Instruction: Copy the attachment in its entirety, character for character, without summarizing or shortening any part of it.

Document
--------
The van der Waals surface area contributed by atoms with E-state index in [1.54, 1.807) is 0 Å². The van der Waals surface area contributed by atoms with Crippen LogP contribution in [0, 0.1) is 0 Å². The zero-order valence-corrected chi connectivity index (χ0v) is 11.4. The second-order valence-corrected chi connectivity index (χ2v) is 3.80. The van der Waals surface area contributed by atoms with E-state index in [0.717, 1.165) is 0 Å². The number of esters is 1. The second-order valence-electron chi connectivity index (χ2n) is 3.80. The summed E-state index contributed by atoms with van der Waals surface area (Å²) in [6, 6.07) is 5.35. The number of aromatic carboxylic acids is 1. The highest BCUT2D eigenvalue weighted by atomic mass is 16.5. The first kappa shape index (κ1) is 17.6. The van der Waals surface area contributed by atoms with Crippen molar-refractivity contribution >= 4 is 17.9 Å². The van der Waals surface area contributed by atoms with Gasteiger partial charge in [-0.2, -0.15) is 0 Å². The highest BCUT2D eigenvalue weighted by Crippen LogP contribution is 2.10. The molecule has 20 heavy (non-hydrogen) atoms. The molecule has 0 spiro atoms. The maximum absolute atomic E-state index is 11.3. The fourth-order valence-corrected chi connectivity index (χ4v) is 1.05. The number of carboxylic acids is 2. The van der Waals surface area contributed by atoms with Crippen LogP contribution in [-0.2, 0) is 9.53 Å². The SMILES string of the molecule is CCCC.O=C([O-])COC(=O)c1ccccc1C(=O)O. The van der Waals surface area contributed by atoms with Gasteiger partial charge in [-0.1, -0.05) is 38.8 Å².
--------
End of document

The van der Waals surface area contributed by atoms with E-state index in [1.54, 1.807) is 0 Å². The van der Waals surface area contributed by atoms with Crippen LogP contribution in [0, 0.1) is 0 Å². The zero-order valence-corrected chi connectivity index (χ0v) is 11.4. The second-order valence-corrected chi connectivity index (χ2v) is 3.80. The van der Waals surface area contributed by atoms with E-state index in [0.717, 1.165) is 0 Å². The number of esters is 1. The second-order valence-electron chi connectivity index (χ2n) is 3.80. The summed E-state index contributed by atoms with van der Waals surface area (Å²) in [6, 6.07) is 5.35. The number of aromatic carboxylic acids is 1. The highest BCUT2D eigenvalue weighted by atomic mass is 16.5. The first kappa shape index (κ1) is 17.6. The van der Waals surface area contributed by atoms with Crippen molar-refractivity contribution >= 4 is 17.9 Å². The van der Waals surface area contributed by atoms with Gasteiger partial charge in [-0.2, -0.15) is 0 Å². The highest BCUT2D eigenvalue weighted by Crippen LogP contribution is 2.10. The molecule has 20 heavy (non-hydrogen) atoms. The molecule has 0 spiro atoms. The maximum absolute atomic E-state index is 11.3. The fourth-order valence-corrected chi connectivity index (χ4v) is 1.05. The number of carboxylic acids is 2. The van der Waals surface area contributed by atoms with Crippen LogP contribution in [-0.2, 0) is 9.53 Å². The SMILES string of the molecule is CCCC.O=C([O-])COC(=O)c1ccccc1C(=O)O. The van der Waals surface area contributed by atoms with Gasteiger partial charge in [-0.1, -0.05) is 38.8 Å².